Date of publication: Dec 7, 2013
Section heading: Main Section
Page number: 019
LONDON Umno Overseas Club chairman Ikmal Hazlan Ikmal Hisham and his team is determined to galvanise greater support among Malaysian students studying abroad, especially the younger generation, for the party. The 23-year-old student from City University in London shares with the New Straits Times why it is important for Umno to continue engaging the youth.
Question: Being an Umno member at a young age, can you share with us your involvement in the party and the activities organised by the London chapter of the Umno Overseas Club?
Answer: I joined Umno at 20, which was three years ago. I am now pursuing my master's in Project Management, Finance and Risk. I was elected as London Umno Overseas Club chairman two months ago and had previously led the Leeds Umno Overseas Club. One of the biggest events we organised was the screening of Tanda Putera in London last month.
The turnout was overwhelming, with all 258 tickets being sold out. We received positive reactions from viewers at the event, despite controversies surrounding the screening of the film in Malaysia. It was much more inviting in London. We are in the midst of planning a two-day dialogue programme, dubbed the Malaysian Initiative, with a targeted audience of 500 people in London early next year.
Question: There is a perception that Malaysian students studying abroad are friendlier towards the opposition, compared with the ruling parties. What is your take on this?
Answer: I must admit that there are students supporting the opposition, but then again, it happens everywhere, including in Malaysia. That said, there is also a big number of students who support the government and Umno. Those who are anti-establishment were fed the wrong information against the government. The only way to correct this perception is to continue engaging them and providing them with facts.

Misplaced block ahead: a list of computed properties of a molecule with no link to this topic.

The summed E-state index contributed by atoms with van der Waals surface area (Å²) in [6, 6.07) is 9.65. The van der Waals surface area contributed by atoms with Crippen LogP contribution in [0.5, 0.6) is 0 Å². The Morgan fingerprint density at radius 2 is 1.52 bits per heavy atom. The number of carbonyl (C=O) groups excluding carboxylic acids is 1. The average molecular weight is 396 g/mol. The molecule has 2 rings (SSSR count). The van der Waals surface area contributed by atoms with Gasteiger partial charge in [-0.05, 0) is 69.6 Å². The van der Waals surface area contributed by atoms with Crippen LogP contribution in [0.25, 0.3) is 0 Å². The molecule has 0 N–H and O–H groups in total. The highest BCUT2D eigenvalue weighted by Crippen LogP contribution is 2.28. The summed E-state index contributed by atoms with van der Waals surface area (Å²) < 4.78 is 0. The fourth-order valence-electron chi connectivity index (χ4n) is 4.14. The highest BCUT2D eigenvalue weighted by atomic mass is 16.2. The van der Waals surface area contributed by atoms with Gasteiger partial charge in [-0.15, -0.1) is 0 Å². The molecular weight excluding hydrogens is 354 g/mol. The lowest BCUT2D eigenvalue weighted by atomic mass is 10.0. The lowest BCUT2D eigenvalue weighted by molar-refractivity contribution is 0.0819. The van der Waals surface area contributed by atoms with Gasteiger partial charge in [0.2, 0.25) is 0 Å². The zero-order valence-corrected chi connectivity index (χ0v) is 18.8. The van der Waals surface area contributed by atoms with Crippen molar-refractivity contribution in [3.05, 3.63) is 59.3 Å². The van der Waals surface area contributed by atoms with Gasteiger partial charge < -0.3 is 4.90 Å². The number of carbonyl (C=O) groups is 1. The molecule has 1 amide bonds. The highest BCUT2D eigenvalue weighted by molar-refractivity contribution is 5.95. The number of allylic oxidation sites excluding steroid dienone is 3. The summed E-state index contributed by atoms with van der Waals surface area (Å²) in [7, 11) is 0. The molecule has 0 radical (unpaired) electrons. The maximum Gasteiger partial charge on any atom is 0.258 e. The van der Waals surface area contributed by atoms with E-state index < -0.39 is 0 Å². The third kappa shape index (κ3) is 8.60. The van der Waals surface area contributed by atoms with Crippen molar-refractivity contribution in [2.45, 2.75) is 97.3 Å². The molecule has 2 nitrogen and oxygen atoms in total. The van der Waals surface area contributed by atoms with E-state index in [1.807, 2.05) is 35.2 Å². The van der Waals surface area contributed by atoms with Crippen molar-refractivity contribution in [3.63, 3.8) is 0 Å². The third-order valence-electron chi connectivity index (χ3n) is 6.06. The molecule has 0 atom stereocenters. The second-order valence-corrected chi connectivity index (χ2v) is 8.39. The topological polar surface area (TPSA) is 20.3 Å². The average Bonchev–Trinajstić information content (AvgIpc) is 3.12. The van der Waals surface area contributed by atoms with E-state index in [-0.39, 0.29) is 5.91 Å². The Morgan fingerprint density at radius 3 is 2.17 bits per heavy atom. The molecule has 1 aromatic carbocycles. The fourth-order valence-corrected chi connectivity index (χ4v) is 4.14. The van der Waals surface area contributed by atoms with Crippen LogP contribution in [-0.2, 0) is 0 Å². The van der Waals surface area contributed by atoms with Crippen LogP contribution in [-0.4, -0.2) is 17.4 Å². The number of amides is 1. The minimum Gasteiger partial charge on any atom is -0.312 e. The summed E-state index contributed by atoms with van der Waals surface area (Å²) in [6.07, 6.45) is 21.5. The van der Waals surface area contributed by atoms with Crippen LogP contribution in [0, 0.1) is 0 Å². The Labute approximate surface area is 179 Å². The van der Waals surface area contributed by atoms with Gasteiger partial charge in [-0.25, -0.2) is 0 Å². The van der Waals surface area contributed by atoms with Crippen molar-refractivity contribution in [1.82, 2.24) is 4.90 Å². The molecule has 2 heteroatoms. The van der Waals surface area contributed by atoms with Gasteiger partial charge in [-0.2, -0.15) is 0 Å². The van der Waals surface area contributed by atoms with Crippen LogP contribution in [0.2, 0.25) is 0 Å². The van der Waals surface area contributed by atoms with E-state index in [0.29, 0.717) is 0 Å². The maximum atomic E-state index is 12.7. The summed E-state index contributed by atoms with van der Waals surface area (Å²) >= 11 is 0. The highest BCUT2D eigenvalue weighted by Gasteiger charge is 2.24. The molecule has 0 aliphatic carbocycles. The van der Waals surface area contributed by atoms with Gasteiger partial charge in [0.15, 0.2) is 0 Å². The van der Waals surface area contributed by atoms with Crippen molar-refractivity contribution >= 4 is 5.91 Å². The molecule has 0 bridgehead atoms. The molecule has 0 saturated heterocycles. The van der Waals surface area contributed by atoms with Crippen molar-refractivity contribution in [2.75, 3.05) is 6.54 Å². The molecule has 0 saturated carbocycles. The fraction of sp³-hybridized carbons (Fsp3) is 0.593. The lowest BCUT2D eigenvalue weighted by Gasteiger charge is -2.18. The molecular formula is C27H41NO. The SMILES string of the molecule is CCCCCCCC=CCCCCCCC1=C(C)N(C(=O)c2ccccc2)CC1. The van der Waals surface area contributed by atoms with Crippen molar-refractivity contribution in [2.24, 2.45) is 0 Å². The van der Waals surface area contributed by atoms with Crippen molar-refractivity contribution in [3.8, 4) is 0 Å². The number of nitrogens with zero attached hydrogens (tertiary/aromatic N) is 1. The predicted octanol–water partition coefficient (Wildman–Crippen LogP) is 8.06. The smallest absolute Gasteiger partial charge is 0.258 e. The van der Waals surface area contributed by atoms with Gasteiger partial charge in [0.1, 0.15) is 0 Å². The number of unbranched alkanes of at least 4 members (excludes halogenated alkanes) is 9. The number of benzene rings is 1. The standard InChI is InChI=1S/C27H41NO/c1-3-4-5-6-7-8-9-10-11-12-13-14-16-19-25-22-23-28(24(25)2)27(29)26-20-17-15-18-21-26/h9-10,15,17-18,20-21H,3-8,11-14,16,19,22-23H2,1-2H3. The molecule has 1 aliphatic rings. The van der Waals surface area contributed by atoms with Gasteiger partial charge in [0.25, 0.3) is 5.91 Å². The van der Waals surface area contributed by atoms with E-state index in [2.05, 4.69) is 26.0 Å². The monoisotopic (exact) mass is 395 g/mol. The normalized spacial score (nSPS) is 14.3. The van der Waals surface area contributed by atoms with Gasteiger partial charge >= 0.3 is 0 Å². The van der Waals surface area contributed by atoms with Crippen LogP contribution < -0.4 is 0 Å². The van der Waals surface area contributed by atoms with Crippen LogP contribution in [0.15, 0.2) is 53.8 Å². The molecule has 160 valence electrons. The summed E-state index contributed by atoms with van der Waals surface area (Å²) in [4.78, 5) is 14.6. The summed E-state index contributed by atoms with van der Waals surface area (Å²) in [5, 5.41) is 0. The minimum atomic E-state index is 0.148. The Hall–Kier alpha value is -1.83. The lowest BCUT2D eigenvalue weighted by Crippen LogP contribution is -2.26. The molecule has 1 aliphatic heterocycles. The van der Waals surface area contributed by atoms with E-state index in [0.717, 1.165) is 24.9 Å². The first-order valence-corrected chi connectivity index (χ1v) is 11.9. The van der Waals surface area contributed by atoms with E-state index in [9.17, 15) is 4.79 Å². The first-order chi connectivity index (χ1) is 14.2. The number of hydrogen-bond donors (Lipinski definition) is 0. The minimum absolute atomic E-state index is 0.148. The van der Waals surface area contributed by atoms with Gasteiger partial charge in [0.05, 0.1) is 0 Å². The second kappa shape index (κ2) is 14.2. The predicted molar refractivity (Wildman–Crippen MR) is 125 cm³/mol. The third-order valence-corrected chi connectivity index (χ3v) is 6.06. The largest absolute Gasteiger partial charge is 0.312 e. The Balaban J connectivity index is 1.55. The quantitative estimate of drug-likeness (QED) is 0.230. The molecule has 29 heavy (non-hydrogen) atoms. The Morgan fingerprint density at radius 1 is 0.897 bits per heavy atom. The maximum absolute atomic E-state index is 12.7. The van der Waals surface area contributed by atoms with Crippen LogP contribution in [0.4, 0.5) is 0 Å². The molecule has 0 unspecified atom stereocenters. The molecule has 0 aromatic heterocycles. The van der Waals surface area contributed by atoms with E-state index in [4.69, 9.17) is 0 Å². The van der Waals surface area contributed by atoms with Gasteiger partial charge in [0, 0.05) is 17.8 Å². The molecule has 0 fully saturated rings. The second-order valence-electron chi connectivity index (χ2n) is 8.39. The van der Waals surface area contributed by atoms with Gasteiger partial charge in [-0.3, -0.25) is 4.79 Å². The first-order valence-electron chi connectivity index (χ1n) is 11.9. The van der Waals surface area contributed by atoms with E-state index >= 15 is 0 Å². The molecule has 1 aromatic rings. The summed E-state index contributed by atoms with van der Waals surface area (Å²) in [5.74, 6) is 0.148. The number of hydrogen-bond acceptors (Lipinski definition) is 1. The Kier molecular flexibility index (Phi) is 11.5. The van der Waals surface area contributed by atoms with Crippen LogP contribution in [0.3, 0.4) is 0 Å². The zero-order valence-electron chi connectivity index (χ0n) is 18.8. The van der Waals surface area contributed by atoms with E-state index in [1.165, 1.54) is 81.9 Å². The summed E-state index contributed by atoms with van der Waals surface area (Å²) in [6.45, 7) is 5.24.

For instance, the London Umno Overseas Club recently organised a forum to exchange views on the policies introduced by the government and the country's future. Half of the participants were supporters of the opposition. The topic that caused a heated debate was the implementation of the Goods and Services Tax (GST). The participants inclined to the opposition were misled, when they claimed that the rakyat would have to fork out 24 per cent in GST. This is not true. This is the importance of holding discussions and forums, especially with the youth, who have access to all kinds of information. Following the positive response to the forum, we plan to organise more discussions in the future.
Question: Umno president Datuk Seri Najib Razak has stressed the importance of using social media, such Facebook and Twitter, to make Umno more appealing to the younger generation. How would this help Umno gain support?
Answer: Our president's call was spot on. The next general election is important for Umno, since the younger generation will be the largest decision-makers in the polls. Since young people are technology savvy, I believe our president's call is relevant and must be adhered to. Umno had, in the past, embarked on many efforts to rejuvenate the party.
I am looking forward to the setting up of Akademi Kapten Hussein, as mooted by Umno Youth chief Khairy Jamaluddin. It is a leadership academy to mold and train young people, who will lead the country in the future. It is a good move to create a reservoir of young leaders in Umno and to prepare it for the next general election.
Question: Umno initiated a major reform, where it shifted from the quota system to electoral college system, in its recent party polls. Did the transformation generate a buzz among Malaysians in London?
Answer: A salute to Umno's leadership, as the move to empower 150,000 delegates to decide the party's future was a bold decision. The transformation in the party polls awarded members at the grassroots level a greater voice. It shows that Umno recognises the contributions of its members, including the younger generation, who were given the opportunity to vote for the party's leadership.
Question: As an individual representing the aspirations of the younger generation of Malaysians abroad, what are you hopes for Umno?
Answer: I hope that Umno will continue engaging young people, especially students abroad. This is important for it to remain relevant among the younger generation. I also hope Umno and the government will provide more room for young leaders and professionals to contribute. I am confident that the government can achieve its goal to transform the country into a high-income nation sooner than the targeted year, 2020.